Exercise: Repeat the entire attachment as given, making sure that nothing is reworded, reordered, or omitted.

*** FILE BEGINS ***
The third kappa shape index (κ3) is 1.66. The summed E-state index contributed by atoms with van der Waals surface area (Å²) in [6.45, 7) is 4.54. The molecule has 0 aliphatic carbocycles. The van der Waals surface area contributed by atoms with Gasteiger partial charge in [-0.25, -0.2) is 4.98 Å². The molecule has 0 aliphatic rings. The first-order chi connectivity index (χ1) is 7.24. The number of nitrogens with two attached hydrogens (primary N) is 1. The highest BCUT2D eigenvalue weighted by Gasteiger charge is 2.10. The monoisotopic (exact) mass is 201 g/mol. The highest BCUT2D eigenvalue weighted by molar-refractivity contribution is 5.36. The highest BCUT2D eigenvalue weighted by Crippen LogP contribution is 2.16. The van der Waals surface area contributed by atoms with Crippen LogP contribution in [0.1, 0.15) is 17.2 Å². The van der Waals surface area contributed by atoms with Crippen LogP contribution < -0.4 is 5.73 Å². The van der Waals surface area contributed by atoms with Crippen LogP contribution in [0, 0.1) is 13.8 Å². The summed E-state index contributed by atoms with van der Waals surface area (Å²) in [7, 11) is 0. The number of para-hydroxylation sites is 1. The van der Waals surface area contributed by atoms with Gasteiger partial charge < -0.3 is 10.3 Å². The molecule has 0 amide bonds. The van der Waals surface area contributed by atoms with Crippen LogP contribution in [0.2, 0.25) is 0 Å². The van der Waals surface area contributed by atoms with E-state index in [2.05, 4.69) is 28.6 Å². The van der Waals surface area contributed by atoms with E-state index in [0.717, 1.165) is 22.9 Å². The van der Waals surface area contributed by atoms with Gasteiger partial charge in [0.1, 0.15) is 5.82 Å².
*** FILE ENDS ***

The third kappa shape index (κ3) is 1.66. The summed E-state index contributed by atoms with van der Waals surface area (Å²) in [6.45, 7) is 4.54. The molecule has 0 aliphatic carbocycles. The van der Waals surface area contributed by atoms with Gasteiger partial charge in [-0.25, -0.2) is 4.98 Å². The molecule has 0 aliphatic rings. The first-order chi connectivity index (χ1) is 7.24. The number of nitrogens with two attached hydrogens (primary N) is 1. The highest BCUT2D eigenvalue weighted by Gasteiger charge is 2.10. The monoisotopic (exact) mass is 201 g/mol. The highest BCUT2D eigenvalue weighted by molar-refractivity contribution is 5.36. The highest BCUT2D eigenvalue weighted by Crippen LogP contribution is 2.16. The van der Waals surface area contributed by atoms with Crippen LogP contribution in [0.1, 0.15) is 17.2 Å². The van der Waals surface area contributed by atoms with Crippen LogP contribution < -0.4 is 5.73 Å². The van der Waals surface area contributed by atoms with Crippen LogP contribution in [0, 0.1) is 13.8 Å². The summed E-state index contributed by atoms with van der Waals surface area (Å²) in [7, 11) is 0. The number of para-hydroxylation sites is 1. The van der Waals surface area contributed by atoms with Gasteiger partial charge < -0.3 is 10.3 Å². The molecule has 0 amide bonds. The van der Waals surface area contributed by atoms with Crippen LogP contribution in [0.2, 0.25) is 0 Å². The van der Waals surface area contributed by atoms with E-state index in [2.05, 4.69) is 28.6 Å². The van der Waals surface area contributed by atoms with E-state index in [0.717, 1.165) is 22.9 Å². The van der Waals surface area contributed by atoms with Gasteiger partial charge in [0.1, 0.15) is 5.82 Å².